--
Craig Stuntz [TeamB] ?Vertex Systems Corp. ?Columbus, OH
Delphi/InterBase Weblog : blogs.teamb.com/craigstuntz
Please read and follow Borland's rules for the user of their
server: support.borland.com/entry.jspa
 

Re: Missing Win64 and Unicode support

Craig Stuntz [TeamB] writes:
Quote
This is, increasingly, a big deal. For anything which deals with
user-submitted content from the web, for example, there really is no
other choice.
Ok, this I can see. I was thinking of the standard app and not
considering web related issues.
--
 

Re: Missing Win64 and Unicode support

The other important thing is interacting with other technologies like
DBs. Slowly the standard way to communicate is becoming UNICODE.
Delphi is going to be one of the last development tools to support it
natively. :-(
Bob writes:
Quote
Craig Stuntz [TeamB] writes:

>This is, increasingly, a big deal. For anything which deals with
>user-submitted content from the web, for example, there really is no
>other choice.

Ok, this I can see. I was thinking of the standard app and not
considering web related issues.

--
Thomas Miller
Chrome Portal Project Manager
CPCUG Programmers SIG Chairperson (formally Delphi)
Delphi Client/Server Certified Developer
BSS Accounting & Distribution Software
BSS Enterprise Accounting FrameWork
www.bss-software.com
programmers.cpcug.org/
sourceforge.net/projects/chromeportal/
sourceforge.net/projects/uopl/
sourceforge.net/projects/dbexpressplus
 

Re: Missing Win64 and Unicode support

Quote
Ok, this I can see. I was thinking of the standard app and not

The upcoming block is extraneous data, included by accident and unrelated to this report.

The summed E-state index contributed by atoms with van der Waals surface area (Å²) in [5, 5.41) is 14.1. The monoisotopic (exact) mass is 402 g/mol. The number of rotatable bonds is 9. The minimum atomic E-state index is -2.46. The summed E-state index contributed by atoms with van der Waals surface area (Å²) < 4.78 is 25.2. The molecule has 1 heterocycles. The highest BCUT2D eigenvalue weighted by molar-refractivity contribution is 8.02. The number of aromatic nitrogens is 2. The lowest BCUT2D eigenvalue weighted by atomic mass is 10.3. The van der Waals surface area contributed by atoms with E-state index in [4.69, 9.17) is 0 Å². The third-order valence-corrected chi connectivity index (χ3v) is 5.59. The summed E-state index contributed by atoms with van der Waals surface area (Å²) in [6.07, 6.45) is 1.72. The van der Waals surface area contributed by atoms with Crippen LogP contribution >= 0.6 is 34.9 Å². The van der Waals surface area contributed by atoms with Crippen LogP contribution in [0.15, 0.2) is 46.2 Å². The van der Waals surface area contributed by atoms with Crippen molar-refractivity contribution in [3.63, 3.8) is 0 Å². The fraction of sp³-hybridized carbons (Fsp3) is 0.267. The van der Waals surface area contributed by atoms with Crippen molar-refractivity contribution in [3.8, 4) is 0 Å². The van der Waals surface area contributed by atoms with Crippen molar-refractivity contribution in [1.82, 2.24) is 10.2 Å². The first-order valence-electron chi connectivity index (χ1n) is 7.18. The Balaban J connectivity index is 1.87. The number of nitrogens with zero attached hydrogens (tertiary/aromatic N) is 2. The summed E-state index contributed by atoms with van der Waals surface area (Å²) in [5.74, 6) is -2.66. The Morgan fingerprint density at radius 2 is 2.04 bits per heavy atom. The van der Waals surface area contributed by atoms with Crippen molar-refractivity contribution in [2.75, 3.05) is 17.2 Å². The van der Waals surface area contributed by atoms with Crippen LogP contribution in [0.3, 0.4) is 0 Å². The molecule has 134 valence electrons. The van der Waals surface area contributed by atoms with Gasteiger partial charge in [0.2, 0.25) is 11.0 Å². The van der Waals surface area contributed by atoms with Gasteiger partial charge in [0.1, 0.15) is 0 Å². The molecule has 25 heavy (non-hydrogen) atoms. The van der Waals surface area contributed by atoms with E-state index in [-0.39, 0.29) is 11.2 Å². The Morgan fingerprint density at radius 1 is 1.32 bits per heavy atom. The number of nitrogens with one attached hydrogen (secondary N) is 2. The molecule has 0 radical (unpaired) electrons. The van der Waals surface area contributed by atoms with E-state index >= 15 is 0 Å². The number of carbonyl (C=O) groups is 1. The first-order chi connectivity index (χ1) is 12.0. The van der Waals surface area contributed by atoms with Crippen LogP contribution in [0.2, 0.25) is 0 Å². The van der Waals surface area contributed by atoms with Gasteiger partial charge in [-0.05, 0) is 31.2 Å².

considering web related issues.
Standard apps routinely have to deal with internationalization, and rather than
each app doing its own particular codepage soup, it is just *way* simpler when
everyone speaks in Unicode.
Eric
 

Re: Missing Win64 and Unicode support

Didn't you write?:
Quote

Ok, this I can see. I was thinking of the standard app and not
considering web related issues.

Standard app. I see. Where you live, you possibly
can't see any use for Unicode; but where I live
(Hong Kong) Unicode is quite definitely a plus, if
not a MUST.
 

Re: Missing Win64 and Unicode support

"Bob" <XXXX@XXXXX.COM>writes:
Quote
Just curious. Why is unicode so important to everyone?
Another major reason is simply the fact, that the Windows platform
itself have been supporting 100% internationalization for 5 years now,
and has become a truly global platform.
Let's not forget when Delphi 1 saw the light back in 1995 the World was
using Windows 3.1.
Intl language (ie. "non-domestic") support was a joke, and mostly
considered an after thought (if at all). Most software was written and
used in UK/US anyway so why bother.
However, since NT4 & Win2k MS really stepped up to the
internationalization challenge, and made internationalization a
fundamental feature of the Windows platform.
When you move around the world and discover ordinary businesses running
WinXP in Taiwanese, Russian, Georgian, Hindi, suddenly you start to
appreciate the big picture...
Now we just need Delphi Win32 to be a first class member of that picture
too.